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JPLServices has some vidioes that show exelent technique. First thing get your thumb off the back of the handle this will lead to pepeditive use injury in most folks. Lay the handle between the thumb muscle and the rest of your thumb and either make a fist or pinch the handle between thumb and forefinger. Your pinky acualy gives most of your grip strength so grip harder there and less progressively to the front. Most store bought hammer some have to thick a handle, a rounded off rectangle about 1”x 1-1/4” works well for most hands, even a triangle shape works well. Ball pens generaly have good sized handles. The 4# crospein from the big box store is generaly to heavy. The Viking era smiths used 1-1/2-2# hand hammers and sledges that were not much more than 4#. I can use a 3# hammer all day and some smiths use 4#+ but it will kill a beginner. Get the anvil at the right hight. Wrist high to start. First buckle high if you have a striker. You can always bend your knees for a lower anvil. Practice your blows on a scrap of 1/2 wood, you want to learn to lay a perfectly round dent, and well as edge on ones. On that note look up how to dress a hammer as most store bought ones have sharp edges and to sharp of peins. Isolation and small contact services are your friend, so a fuller or a pein help as dose a fuller or round surface under the stock. For drawing out you need to either forge a blunt point to prevent fish mouthing or fumes fairly close to the end to drive the center out thus rounding the tip. 

Clear as mud,right?

 

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That's really well said Charles, it's like you've taught folk before. I have one minor correction for you though. When describing good anvil heights you wrote, "Buckle" height and that's a typo or auto correct mistake, it should read, "Knuckle" height.

A person might misconstrue buckle height to mean at belt level and that's WAY too high for general forging. A good height for fine finish work on say silver ware, jewelry, etc. where you're using light hammers to do light persnicity work you have to see clearly. 

I'm only going into that much detail to hopefully prevent confusion for the OP or other beginners reading Charles excellent description of proper hammer technique. A single letter can change everything, eh?

Frosty The Lucky.

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Some folks wear their jeans high; others low enough to catch hot steel in sensitive places; I figure it's evolution in action... quant suff!

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Thanks for the catch Jerry.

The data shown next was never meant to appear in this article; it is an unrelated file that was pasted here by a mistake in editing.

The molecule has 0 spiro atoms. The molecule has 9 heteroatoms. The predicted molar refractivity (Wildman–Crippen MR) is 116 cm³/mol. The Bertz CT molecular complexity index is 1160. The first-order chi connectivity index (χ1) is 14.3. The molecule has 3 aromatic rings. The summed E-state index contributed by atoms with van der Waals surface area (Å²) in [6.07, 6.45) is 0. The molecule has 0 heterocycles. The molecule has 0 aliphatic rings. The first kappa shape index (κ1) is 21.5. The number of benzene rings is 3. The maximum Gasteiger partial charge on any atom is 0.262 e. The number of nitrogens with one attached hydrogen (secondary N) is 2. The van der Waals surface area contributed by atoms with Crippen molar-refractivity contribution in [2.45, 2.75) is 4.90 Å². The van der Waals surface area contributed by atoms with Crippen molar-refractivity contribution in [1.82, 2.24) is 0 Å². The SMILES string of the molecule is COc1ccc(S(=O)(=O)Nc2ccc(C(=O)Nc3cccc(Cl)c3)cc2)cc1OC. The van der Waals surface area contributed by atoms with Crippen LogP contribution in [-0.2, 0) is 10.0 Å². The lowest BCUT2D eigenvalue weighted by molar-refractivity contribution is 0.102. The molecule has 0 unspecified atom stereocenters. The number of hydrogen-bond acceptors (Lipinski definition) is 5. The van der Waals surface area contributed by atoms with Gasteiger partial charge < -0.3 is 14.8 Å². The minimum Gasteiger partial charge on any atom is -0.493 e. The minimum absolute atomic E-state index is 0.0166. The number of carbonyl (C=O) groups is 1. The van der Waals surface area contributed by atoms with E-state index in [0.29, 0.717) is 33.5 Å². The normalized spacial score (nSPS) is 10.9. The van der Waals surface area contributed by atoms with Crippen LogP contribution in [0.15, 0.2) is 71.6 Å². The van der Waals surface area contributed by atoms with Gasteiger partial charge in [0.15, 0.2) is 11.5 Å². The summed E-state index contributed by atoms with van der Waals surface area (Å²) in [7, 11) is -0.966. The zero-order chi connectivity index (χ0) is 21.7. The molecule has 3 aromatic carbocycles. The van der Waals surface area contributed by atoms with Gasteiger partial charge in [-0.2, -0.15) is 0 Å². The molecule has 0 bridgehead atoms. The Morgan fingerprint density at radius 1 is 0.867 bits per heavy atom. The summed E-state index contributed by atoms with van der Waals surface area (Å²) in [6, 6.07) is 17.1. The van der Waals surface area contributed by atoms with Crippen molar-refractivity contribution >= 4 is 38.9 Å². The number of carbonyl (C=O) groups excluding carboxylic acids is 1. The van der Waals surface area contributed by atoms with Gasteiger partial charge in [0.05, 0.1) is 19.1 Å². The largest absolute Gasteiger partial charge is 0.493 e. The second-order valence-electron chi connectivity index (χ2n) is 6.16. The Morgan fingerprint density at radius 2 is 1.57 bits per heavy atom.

Thank you for the visual TP.

another point I forgot. Pick a spot on the anvil to hit and move the steel under it as if you were a power hammer. Now you don’t do this all the time bu you do it a lot. Some operations it’s the “sweetspot” usually the face just back from the front foot. Other times it’s that favorite off side edge, and others will be on the horn just informs of the step. You will pend a lot of time forging in one of those 3 spots wile moving stock under the hammer.

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Ok you guys rock. 

 

 

I am currently trying to cure myself of striking outwards when I hammer. Using a 2.5lbs sledge from home depot. Anywho, I leave dents from the back side of the hammer (side nearest me) and I have to tell myself to twist forward to get a flat strike. And my arm hurts, lol.

I am just getting scrap from the local scrap yard right now, I'll worry about the good stuff when I won't hork it up. 

 

I got a hardy tool done, a punch and some small tongs. Oh and a chisel. 

Need to get more steel so I can work on more tongs. 

 

20181229_221038.jpg

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If you get crescent shaped dents in the metal from the backside of the hammer (side nearest you) the anvil is too high. Lower the anvil until you get round hammer marks that match the face of the hammer. To speed up the process,  put a piece of 1/2 or 3/4 inch wood sheeting on the face of the anvil and hit it with the hammer.  Crescents at 12 o'clock mean the anvil is too low, crescents at 6 o'clock mean the anvil is too high, crescents at 3 or 9 o'clock mean the hammer is not straight.

Place the hammer on the anvil face over the sweet spot. Back up and take a half step to the non-hammer side. You should be able to walk up to the anvil and you hand (resting be your side) should be able to slide onto the hammer handle. This puts your shoulder, elbow, wrist, into the same plain. This is the way the arm works and should cause no twisting (which causes pain) when you use the hammer.  

 If your arm hurts, STOP, your doing something wrong. Figure out what is wrong and fix it.

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Have you dressed your hammer's face?  Most hammer when they are bought new do NOT have the appropriate face on them for smithing and tend to leave more dings!

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Lean over the anvil so your eye is over the sweet spot, your elbo should be tucked in at your side when the hammer strikes the stock. Once you get your ergonomics right you can fix the other little problems